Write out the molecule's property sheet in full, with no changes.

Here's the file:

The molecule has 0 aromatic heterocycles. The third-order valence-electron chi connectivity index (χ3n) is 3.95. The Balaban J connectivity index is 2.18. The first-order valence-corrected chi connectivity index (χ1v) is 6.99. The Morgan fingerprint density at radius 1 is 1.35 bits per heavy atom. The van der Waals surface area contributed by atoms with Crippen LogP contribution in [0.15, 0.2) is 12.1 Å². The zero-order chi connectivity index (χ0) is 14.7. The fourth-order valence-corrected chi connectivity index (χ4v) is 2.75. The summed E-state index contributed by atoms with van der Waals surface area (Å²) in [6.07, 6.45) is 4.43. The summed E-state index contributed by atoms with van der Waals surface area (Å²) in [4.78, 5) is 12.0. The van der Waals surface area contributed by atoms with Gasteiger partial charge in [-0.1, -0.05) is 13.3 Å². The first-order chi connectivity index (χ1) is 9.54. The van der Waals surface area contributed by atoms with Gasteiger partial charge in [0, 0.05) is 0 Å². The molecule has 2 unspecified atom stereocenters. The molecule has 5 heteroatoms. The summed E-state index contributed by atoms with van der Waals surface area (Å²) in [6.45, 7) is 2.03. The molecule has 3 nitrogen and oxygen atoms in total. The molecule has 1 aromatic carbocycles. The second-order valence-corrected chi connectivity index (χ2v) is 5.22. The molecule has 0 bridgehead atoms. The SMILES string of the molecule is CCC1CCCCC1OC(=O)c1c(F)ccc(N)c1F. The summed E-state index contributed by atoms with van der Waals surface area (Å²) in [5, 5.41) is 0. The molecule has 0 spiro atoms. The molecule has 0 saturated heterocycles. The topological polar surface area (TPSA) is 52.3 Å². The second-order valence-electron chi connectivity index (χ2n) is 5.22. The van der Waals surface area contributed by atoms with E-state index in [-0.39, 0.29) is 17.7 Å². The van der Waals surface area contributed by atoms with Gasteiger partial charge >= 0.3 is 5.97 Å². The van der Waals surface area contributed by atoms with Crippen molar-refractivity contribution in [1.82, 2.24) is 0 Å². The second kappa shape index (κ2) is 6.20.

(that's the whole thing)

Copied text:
The molecule has 0 aromatic heterocycles. The third-order valence-electron chi connectivity index (χ3n) is 3.95. The Balaban J connectivity index is 2.18. The first-order valence-corrected chi connectivity index (χ1v) is 6.99. The Morgan fingerprint density at radius 1 is 1.35 bits per heavy atom. The van der Waals surface area contributed by atoms with Crippen LogP contribution in [0.15, 0.2) is 12.1 Å². The zero-order chi connectivity index (χ0) is 14.7. The fourth-order valence-corrected chi connectivity index (χ4v) is 2.75. The summed E-state index contributed by atoms with van der Waals surface area (Å²) in [6.07, 6.45) is 4.43. The summed E-state index contributed by atoms with van der Waals surface area (Å²) in [4.78, 5) is 12.0. The van der Waals surface area contributed by atoms with Gasteiger partial charge in [-0.1, -0.05) is 13.3 Å². The first-order chi connectivity index (χ1) is 9.54. The van der Waals surface area contributed by atoms with Gasteiger partial charge in [0, 0.05) is 0 Å². The molecule has 2 unspecified atom stereocenters. The molecule has 5 heteroatoms. The summed E-state index contributed by atoms with van der Waals surface area (Å²) in [6.45, 7) is 2.03. The molecule has 3 nitrogen and oxygen atoms in total. The molecule has 1 aromatic carbocycles. The second-order valence-corrected chi connectivity index (χ2v) is 5.22. The molecule has 0 bridgehead atoms. The SMILES string of the molecule is CCC1CCCCC1OC(=O)c1c(F)ccc(N)c1F. The summed E-state index contributed by atoms with van der Waals surface area (Å²) in [5, 5.41) is 0. The molecule has 0 spiro atoms. The molecule has 0 saturated heterocycles. The topological polar surface area (TPSA) is 52.3 Å². The second-order valence-electron chi connectivity index (χ2n) is 5.22. The van der Waals surface area contributed by atoms with E-state index in [-0.39, 0.29) is 17.7 Å². The van der Waals surface area contributed by atoms with Gasteiger partial charge >= 0.3 is 5.97 Å². The van der Waals surface area contributed by atoms with Crippen molar-refractivity contribution in [1.82, 2.24) is 0 Å². The second kappa shape index (κ2) is 6.20.